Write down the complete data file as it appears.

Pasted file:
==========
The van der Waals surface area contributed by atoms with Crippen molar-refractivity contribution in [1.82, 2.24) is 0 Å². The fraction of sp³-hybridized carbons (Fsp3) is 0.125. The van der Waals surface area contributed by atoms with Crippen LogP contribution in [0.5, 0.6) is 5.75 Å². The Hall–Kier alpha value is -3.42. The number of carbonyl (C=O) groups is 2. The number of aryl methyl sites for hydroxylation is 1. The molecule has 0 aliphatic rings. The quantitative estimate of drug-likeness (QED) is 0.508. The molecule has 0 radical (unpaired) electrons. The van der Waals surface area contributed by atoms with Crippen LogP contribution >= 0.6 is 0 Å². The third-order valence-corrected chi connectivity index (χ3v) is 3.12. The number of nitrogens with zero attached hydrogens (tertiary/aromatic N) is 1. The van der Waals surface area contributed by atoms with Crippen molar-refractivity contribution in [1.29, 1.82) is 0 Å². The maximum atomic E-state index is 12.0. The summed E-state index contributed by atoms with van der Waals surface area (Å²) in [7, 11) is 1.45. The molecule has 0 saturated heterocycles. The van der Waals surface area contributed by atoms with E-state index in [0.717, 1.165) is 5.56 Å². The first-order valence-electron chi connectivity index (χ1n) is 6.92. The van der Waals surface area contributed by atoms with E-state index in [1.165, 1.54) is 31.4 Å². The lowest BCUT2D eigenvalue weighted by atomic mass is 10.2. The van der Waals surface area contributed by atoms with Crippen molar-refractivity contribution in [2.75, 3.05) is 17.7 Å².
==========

The van der Waals surface area contributed by atoms with Crippen molar-refractivity contribution in [1.82, 2.24) is 0 Å². The fraction of sp³-hybridized carbons (Fsp3) is 0.125. The van der Waals surface area contributed by atoms with Crippen LogP contribution in [0.5, 0.6) is 5.75 Å². The Hall–Kier alpha value is -3.42. The number of carbonyl (C=O) groups is 2. The number of aryl methyl sites for hydroxylation is 1. The molecule has 0 aliphatic rings. The quantitative estimate of drug-likeness (QED) is 0.508. The molecule has 0 radical (unpaired) electrons. The van der Waals surface area contributed by atoms with Crippen LogP contribution >= 0.6 is 0 Å². The third-order valence-corrected chi connectivity index (χ3v) is 3.12. The number of nitrogens with zero attached hydrogens (tertiary/aromatic N) is 1. The van der Waals surface area contributed by atoms with Crippen molar-refractivity contribution in [1.29, 1.82) is 0 Å². The maximum atomic E-state index is 12.0. The summed E-state index contributed by atoms with van der Waals surface area (Å²) in [7, 11) is 1.45. The molecule has 0 saturated heterocycles. The van der Waals surface area contributed by atoms with E-state index in [0.717, 1.165) is 5.56 Å². The first-order valence-electron chi connectivity index (χ1n) is 6.92. The van der Waals surface area contributed by atoms with E-state index in [1.165, 1.54) is 31.4 Å². The lowest BCUT2D eigenvalue weighted by atomic mass is 10.2. The van der Waals surface area contributed by atoms with Crippen molar-refractivity contribution in [2.75, 3.05) is 17.7 Å².